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Top 11 Items for Beginner Ice Fishing

Since moving to Nebraska, my husband and I have taken up ice fishing. We didn’t have many opportunities for the sport in southern Illinois, and so far we have learned a lot -- including a lot through through trial and error. Honestly though, I dislike winter. No, I take that back...I hate winter! I don’t like the cold or being cold. Yet, some of my favorite activities, including ice fishing, require it!

To help others that are interested in getting into ice fishing, I’ve created two lists of items to help you get started. The top list is for those who want to make do with items found around the house before investing money. The bottom list is for those who are ready to invest in new ice fishing gear.

Items Around the House:

  1. Axe or Spud Bar

  2. Handled Kitchen Strainer or a Mug

  3. Fishing Rod and Reel

  4. Split Shot Weights

  5. Bait

  6. Pliers and Forceps

  7. Bucket/Seat

  8. Bucket/Seat/Gear Bag

  9. Boots

  10. Ice Pick

  11. Sled

Purchasing New:

  1. Ice Auger

  2. Ice Skimmer

  3. Ice Fishing Rod and Reel

  4. Split Shot Weights

  5. Jigs/Live Bait/Lures

  6. Pliers and Forceps

  7. Seat

  8. Rod Holder

  9. Boots

  10. Ice Pick

  11. Sled

Axe or Spud Bar/Ice Auger: It’s not ice fishing until you break ice – otherwise it’s just fishing. I know not everyone will have an axe so; you might have to break down and purchase an auger. Manual augers go for $40 - $60. I would recommend trying to borrow one from a friend a couple times before investing.

Handled Kitchen Strainer or a Mug/Ice Skimmer: Keeping the drilled hole free of ice will allow you to get a line into the water and gives you room to work the lure. It also delays the hole from refreezing.

Fishing/Ice Fishing Rod and Reel: By no means do you need ice fishing rods and reels – but if you are going to start and continue ice fishing, I highly recommend buying some. Your current lightweight fishing gear will get you by while testing out the waters.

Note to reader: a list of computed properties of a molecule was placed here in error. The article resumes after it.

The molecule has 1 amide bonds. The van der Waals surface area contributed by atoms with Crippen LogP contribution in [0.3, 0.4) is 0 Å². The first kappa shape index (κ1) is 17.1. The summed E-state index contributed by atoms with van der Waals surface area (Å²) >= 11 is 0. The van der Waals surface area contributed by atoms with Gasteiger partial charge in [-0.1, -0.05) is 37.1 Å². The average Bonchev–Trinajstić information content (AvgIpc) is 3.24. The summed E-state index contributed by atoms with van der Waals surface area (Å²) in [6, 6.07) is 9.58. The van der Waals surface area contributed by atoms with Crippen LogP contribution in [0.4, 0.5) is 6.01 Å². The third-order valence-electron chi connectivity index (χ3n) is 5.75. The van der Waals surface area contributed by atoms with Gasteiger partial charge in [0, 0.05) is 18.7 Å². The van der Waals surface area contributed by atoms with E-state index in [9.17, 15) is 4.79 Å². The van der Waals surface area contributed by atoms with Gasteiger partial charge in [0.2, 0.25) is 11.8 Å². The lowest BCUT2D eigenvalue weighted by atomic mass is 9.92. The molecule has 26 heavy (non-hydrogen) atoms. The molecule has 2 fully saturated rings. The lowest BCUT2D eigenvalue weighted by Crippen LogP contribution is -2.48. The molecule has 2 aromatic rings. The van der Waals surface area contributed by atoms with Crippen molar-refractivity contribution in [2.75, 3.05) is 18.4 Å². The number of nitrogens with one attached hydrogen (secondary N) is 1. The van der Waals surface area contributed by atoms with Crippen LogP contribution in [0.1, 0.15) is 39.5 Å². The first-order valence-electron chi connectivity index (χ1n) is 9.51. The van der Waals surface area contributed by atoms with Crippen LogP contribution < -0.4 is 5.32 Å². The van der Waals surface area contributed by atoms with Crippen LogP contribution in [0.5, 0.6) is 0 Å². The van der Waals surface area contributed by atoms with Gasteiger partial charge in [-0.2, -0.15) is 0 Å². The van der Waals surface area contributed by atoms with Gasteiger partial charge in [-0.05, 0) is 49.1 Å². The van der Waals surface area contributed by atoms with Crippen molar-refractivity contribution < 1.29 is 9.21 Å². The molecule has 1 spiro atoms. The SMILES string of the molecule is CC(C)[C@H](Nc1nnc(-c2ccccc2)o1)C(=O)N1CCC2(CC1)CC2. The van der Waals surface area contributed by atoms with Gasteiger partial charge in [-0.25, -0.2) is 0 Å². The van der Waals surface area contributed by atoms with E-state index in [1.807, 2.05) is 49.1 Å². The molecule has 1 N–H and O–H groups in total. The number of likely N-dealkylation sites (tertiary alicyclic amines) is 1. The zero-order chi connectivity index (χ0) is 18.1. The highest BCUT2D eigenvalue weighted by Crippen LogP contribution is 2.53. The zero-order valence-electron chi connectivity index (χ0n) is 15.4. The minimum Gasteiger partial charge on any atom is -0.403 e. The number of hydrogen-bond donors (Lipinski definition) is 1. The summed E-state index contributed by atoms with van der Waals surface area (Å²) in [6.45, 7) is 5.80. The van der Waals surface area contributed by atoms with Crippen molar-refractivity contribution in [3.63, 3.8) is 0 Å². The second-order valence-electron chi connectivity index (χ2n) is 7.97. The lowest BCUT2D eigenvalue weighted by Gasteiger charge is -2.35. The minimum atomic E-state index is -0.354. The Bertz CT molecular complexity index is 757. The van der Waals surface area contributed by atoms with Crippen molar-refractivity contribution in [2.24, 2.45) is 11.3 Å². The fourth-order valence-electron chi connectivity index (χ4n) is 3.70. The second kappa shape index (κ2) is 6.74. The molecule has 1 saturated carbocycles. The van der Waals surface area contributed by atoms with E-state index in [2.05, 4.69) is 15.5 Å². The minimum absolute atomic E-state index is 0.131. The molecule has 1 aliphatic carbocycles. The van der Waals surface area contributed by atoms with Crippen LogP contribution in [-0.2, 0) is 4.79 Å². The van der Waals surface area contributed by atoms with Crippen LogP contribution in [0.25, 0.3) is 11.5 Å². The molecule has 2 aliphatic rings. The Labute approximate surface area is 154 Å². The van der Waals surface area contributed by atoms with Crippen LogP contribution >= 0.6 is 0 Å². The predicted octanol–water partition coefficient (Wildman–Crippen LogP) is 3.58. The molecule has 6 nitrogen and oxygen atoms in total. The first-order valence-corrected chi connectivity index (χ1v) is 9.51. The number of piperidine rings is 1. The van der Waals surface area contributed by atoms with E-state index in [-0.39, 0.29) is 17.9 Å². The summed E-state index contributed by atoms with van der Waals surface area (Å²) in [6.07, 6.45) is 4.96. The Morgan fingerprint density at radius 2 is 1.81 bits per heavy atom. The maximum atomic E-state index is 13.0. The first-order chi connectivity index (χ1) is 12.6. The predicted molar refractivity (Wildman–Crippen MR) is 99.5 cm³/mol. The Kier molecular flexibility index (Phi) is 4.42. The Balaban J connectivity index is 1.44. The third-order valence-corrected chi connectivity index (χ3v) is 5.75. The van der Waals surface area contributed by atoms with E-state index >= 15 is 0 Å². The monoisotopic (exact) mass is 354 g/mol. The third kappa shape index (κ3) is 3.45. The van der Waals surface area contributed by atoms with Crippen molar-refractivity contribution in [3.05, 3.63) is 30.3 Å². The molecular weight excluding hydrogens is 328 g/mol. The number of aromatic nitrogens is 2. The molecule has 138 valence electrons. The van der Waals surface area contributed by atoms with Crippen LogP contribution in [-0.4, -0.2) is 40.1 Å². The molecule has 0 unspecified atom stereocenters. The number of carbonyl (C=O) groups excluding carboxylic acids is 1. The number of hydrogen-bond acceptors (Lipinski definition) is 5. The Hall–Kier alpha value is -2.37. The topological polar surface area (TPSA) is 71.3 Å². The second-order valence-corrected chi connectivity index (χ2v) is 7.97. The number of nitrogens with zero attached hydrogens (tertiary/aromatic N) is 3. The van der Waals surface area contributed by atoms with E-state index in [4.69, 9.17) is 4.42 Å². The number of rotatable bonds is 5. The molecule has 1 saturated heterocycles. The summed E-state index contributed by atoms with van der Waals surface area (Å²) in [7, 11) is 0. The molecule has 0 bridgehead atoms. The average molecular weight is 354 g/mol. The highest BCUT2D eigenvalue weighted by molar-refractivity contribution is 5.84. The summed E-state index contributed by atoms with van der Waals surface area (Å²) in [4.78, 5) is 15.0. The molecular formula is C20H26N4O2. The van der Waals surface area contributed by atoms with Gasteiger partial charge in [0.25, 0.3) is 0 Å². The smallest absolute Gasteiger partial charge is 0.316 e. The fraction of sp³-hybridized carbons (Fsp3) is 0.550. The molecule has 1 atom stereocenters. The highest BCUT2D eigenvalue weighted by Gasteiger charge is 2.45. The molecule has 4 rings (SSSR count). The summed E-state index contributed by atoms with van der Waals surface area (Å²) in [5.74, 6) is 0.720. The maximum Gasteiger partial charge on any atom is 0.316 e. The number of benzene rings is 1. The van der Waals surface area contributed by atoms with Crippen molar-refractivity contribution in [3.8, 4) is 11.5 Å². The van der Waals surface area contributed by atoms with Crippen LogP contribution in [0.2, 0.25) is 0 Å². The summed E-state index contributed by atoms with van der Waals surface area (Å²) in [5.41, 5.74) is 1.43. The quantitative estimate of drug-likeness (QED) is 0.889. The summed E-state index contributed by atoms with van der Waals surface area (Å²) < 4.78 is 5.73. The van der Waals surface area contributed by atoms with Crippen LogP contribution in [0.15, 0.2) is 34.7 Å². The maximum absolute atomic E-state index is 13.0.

Split Shot Weights: Split shot weights aid in getting your line to the bottom – where the fish generally are in the winter months.

Jigs/Live Bait/Lures: If you are ice fishing for the very first time, I suggest using a hook and wax worm, minnow or night crawlers. With this set up, you can target panfish. They can be found in nearly every body of water and provide excellent opportunities to catch fish. Once you have some ice experience, you can look into specific jigs and lures to target specific species of fish.

Pliers and Forceps: Take pliers and forceps for the same reasons you would while fishing open water: attaching weights and taking hooks out.

Bucket/Seat and Rod Holder: A five-gallon bucket is invaluable when it comes to ice fishing on a budget. It carries your gear, doubles as a seat and pole rest/holder. Lastly, it will hold your fish after a good day on the ice.

Boots: Be sure to wear warm, waterproof boots. Even though you are on ice, drilling holes and landing fish can lead to wet feet. I also highly suggest having boots that provide good traction while on ice. They do have metal and rubber ice cleats that go over the top your boots. Cleats start around $10 and go up from there.

Ice Pick: An ice pick is good to have for safety reasons.

Sled: A sled is most convenient way to get all your gear on and off the ice. It also gives you a place to keep things dry.

Follow all of Jesse's adventures on Instagram at @jessehcampbell.

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